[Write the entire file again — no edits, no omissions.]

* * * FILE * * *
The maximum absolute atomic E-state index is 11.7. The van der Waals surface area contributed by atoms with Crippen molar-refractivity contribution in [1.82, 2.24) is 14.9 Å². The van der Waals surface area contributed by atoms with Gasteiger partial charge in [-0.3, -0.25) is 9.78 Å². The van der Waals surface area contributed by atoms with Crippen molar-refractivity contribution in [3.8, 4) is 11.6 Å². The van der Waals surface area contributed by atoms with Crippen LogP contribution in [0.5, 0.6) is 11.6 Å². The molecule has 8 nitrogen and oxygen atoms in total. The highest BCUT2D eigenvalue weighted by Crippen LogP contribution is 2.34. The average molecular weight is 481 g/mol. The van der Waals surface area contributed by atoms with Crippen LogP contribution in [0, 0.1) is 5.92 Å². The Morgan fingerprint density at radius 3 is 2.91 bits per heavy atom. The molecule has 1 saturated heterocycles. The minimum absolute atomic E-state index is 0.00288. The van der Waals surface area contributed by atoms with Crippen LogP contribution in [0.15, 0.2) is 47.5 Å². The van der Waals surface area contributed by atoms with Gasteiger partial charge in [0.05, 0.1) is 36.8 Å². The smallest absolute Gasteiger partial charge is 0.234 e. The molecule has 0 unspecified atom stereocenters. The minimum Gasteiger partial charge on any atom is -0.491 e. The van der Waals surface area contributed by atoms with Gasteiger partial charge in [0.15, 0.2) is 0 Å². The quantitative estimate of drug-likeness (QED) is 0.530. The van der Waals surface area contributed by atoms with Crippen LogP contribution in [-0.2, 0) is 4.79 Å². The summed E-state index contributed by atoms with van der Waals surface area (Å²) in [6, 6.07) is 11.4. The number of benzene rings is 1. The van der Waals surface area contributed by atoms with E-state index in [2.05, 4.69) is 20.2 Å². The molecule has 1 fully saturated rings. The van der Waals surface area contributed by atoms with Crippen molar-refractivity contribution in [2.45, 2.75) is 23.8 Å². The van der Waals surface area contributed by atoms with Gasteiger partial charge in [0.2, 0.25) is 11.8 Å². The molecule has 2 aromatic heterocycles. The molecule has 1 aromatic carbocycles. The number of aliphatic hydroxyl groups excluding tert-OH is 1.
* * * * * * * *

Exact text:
The maximum absolute atomic E-state index is 11.7. The van der Waals surface area contributed by atoms with Crippen molar-refractivity contribution in [1.82, 2.24) is 14.9 Å². The van der Waals surface area contributed by atoms with Gasteiger partial charge in [-0.3, -0.25) is 9.78 Å². The van der Waals surface area contributed by atoms with Crippen molar-refractivity contribution in [3.8, 4) is 11.6 Å². The van der Waals surface area contributed by atoms with Crippen LogP contribution in [0.5, 0.6) is 11.6 Å². The molecule has 8 nitrogen and oxygen atoms in total. The highest BCUT2D eigenvalue weighted by Crippen LogP contribution is 2.34. The average molecular weight is 481 g/mol. The van der Waals surface area contributed by atoms with Crippen LogP contribution in [0, 0.1) is 5.92 Å². The Morgan fingerprint density at radius 3 is 2.91 bits per heavy atom. The molecule has 1 saturated heterocycles. The minimum absolute atomic E-state index is 0.00288. The van der Waals surface area contributed by atoms with Crippen LogP contribution in [0.15, 0.2) is 47.5 Å². The van der Waals surface area contributed by atoms with Gasteiger partial charge in [0.05, 0.1) is 36.8 Å². The smallest absolute Gasteiger partial charge is 0.234 e. The molecule has 0 unspecified atom stereocenters. The minimum Gasteiger partial charge on any atom is -0.491 e. The van der Waals surface area contributed by atoms with Gasteiger partial charge in [0.15, 0.2) is 0 Å². The quantitative estimate of drug-likeness (QED) is 0.530. The van der Waals surface area contributed by atoms with Crippen LogP contribution in [-0.2, 0) is 4.79 Å². The summed E-state index contributed by atoms with van der Waals surface area (Å²) in [6, 6.07) is 11.4. The number of benzene rings is 1. The van der Waals surface area contributed by atoms with E-state index in [2.05, 4.69) is 20.2 Å². The molecule has 1 fully saturated rings. The van der Waals surface area contributed by atoms with Crippen molar-refractivity contribution in [2.45, 2.75) is 23.8 Å². The van der Waals surface area contributed by atoms with Gasteiger partial charge in [0.2, 0.25) is 11.8 Å². The molecule has 2 aromatic heterocycles. The molecule has 1 aromatic carbocycles. The number of aliphatic hydroxyl groups excluding tert-OH is 1.